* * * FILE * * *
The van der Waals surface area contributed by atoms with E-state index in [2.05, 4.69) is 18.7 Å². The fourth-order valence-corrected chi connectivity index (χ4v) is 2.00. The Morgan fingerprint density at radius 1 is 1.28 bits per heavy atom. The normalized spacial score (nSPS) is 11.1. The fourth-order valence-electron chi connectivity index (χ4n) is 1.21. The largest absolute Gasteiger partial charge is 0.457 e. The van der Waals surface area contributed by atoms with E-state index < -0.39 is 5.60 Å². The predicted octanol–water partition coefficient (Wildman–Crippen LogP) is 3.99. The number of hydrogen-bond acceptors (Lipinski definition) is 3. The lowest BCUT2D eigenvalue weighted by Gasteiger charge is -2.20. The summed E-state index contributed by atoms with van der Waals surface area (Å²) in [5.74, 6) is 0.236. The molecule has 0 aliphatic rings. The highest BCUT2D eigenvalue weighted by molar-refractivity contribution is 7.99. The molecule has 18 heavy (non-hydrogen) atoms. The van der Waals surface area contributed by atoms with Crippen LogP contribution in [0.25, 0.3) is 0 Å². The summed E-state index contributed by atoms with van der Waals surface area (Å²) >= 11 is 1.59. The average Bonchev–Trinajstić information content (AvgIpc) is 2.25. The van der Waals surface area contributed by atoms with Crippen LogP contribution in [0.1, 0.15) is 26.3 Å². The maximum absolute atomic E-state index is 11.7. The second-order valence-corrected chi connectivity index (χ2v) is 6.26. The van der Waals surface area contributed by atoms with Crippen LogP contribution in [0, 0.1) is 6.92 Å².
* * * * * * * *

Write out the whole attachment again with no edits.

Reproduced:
The van der Waals surface area contributed by atoms with E-state index in [2.05, 4.69) is 18.7 Å². The fourth-order valence-corrected chi connectivity index (χ4v) is 2.00. The Morgan fingerprint density at radius 1 is 1.28 bits per heavy atom. The normalized spacial score (nSPS) is 11.1. The fourth-order valence-electron chi connectivity index (χ4n) is 1.21. The largest absolute Gasteiger partial charge is 0.457 e. The van der Waals surface area contributed by atoms with E-state index < -0.39 is 5.60 Å². The predicted octanol–water partition coefficient (Wildman–Crippen LogP) is 3.99. The number of hydrogen-bond acceptors (Lipinski definition) is 3. The lowest BCUT2D eigenvalue weighted by Gasteiger charge is -2.20. The summed E-state index contributed by atoms with van der Waals surface area (Å²) in [5.74, 6) is 0.236. The molecule has 0 aliphatic rings. The highest BCUT2D eigenvalue weighted by molar-refractivity contribution is 7.99. The molecule has 18 heavy (non-hydrogen) atoms. The van der Waals surface area contributed by atoms with Crippen LogP contribution in [0.25, 0.3) is 0 Å². The summed E-state index contributed by atoms with van der Waals surface area (Å²) >= 11 is 1.59. The average Bonchev–Trinajstić information content (AvgIpc) is 2.25. The van der Waals surface area contributed by atoms with Crippen LogP contribution in [0.1, 0.15) is 26.3 Å². The maximum absolute atomic E-state index is 11.7. The second-order valence-corrected chi connectivity index (χ2v) is 6.26. The van der Waals surface area contributed by atoms with Crippen LogP contribution in [0, 0.1) is 6.92 Å².